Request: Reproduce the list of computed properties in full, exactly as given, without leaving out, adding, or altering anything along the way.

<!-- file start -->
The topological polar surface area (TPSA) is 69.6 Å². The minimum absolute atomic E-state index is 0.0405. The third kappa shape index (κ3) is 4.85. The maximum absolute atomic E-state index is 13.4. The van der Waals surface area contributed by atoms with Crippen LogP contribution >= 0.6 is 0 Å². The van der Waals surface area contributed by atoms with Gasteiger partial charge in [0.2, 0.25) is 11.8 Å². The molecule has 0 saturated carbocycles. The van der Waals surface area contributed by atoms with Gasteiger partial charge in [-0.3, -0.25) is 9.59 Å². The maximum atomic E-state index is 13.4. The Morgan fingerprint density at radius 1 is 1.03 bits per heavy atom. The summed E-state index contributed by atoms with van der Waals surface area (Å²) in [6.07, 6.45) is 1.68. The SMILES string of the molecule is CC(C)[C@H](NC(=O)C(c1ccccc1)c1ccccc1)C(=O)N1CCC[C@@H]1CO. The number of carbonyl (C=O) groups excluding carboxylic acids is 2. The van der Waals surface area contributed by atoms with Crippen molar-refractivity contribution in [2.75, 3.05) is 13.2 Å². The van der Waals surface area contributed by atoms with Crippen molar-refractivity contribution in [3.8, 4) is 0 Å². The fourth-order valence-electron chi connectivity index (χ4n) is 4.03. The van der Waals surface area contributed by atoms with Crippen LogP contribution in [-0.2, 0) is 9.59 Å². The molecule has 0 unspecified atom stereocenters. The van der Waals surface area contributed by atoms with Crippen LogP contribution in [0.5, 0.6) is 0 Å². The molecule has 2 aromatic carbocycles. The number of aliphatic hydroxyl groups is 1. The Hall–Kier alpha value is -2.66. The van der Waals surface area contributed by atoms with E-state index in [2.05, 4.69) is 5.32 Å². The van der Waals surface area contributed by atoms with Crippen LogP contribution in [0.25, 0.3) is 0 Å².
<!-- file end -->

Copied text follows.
The topological polar surface area (TPSA) is 69.6 Å². The minimum absolute atomic E-state index is 0.0405. The third kappa shape index (κ3) is 4.85. The maximum absolute atomic E-state index is 13.4. The van der Waals surface area contributed by atoms with Crippen LogP contribution >= 0.6 is 0 Å². The van der Waals surface area contributed by atoms with Gasteiger partial charge in [0.2, 0.25) is 11.8 Å². The molecule has 0 saturated carbocycles. The van der Waals surface area contributed by atoms with Gasteiger partial charge in [-0.3, -0.25) is 9.59 Å². The maximum atomic E-state index is 13.4. The Morgan fingerprint density at radius 1 is 1.03 bits per heavy atom. The summed E-state index contributed by atoms with van der Waals surface area (Å²) in [6.07, 6.45) is 1.68. The SMILES string of the molecule is CC(C)[C@H](NC(=O)C(c1ccccc1)c1ccccc1)C(=O)N1CCC[C@@H]1CO. The number of carbonyl (C=O) groups excluding carboxylic acids is 2. The van der Waals surface area contributed by atoms with Crippen molar-refractivity contribution in [2.75, 3.05) is 13.2 Å². The van der Waals surface area contributed by atoms with Crippen molar-refractivity contribution in [3.8, 4) is 0 Å². The fourth-order valence-electron chi connectivity index (χ4n) is 4.03. The van der Waals surface area contributed by atoms with Crippen LogP contribution in [-0.2, 0) is 9.59 Å². The molecule has 0 unspecified atom stereocenters. The van der Waals surface area contributed by atoms with Crippen LogP contribution in [0.5, 0.6) is 0 Å². The molecule has 2 aromatic carbocycles. The number of aliphatic hydroxyl groups is 1. The Hall–Kier alpha value is -2.66. The van der Waals surface area contributed by atoms with E-state index in [2.05, 4.69) is 5.32 Å². The van der Waals surface area contributed by atoms with Crippen LogP contribution in [0.25, 0.3) is 0 Å².